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Mixed Fruit Loaf


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So far, the cold oven method has worked well and I was curious to find out if it will work if the bread is loaded with fruit as in a raisin bread. It worked very well indeed. This is yet another surprise in my bread making journey. It's another instance of why books cannot tell you everything. My earlier surprise, or rather shock was that flour labeled "Better for bread" may really be unsuitable for bread making. Another surprise is that you don't really need to knead bread. Now the cold oven method turned all that conventional wisdom of pre-heating with a stone on its head.

After 3 rounds of testing, I can conclude that the cold oven method is brilliant and I did not see any significant difference in results in comparison with the pre-heat method. Even more surprising was that I did not even have to introduce steam into the oven. However, I believe this to be true only in very humid environments like in the tropics where I live.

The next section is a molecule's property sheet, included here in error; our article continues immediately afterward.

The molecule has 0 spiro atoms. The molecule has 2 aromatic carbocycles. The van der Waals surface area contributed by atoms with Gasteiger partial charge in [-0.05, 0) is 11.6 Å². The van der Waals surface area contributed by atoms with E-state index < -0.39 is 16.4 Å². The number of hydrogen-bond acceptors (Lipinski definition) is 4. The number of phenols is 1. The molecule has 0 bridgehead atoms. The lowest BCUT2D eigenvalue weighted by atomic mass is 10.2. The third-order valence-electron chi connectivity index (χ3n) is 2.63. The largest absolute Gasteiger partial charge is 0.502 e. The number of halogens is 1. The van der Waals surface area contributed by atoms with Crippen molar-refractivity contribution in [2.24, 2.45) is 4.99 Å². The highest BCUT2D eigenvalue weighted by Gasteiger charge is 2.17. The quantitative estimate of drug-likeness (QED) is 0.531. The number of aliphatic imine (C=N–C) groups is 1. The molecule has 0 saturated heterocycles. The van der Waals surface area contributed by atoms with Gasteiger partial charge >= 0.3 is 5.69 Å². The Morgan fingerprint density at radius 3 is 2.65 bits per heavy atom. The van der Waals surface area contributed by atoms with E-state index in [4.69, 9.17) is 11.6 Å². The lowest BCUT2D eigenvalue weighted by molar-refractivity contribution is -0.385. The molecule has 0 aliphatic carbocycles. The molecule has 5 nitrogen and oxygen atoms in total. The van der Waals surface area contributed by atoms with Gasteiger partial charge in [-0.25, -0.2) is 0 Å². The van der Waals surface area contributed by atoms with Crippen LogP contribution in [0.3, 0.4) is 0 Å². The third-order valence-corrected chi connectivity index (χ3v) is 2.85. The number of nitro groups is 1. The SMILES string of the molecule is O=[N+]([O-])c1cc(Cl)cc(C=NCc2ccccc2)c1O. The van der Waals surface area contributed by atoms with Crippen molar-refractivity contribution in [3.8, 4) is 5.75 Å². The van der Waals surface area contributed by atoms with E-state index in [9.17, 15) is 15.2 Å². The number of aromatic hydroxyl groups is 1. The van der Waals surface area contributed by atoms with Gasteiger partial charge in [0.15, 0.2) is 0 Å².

I first learnt of the cold oven method from Dick Adams of Carl's Friends. Charles Perry, who sent me some of Carl's starter pointed me to Dick's web-page on frugal starter management. He mentioned baking in a cold oven somewhere in the site. However, at that time I did not even think of trying it because all the books were advocating preheating with a stone. Over time as I read about more people having successes with the method and with crazy rising utility bills, I decided to have a go at it and it was truly brilliant.

For my bake, I used 30% pre-ferment and 70% hydration. The final rise was in the fridge and I think I need a wine cooler for that now. The oven spring was as good as in the pre-heat method. No steam was injected. I did notice that the crust was not as shiny.










This site was last updated 05/26/07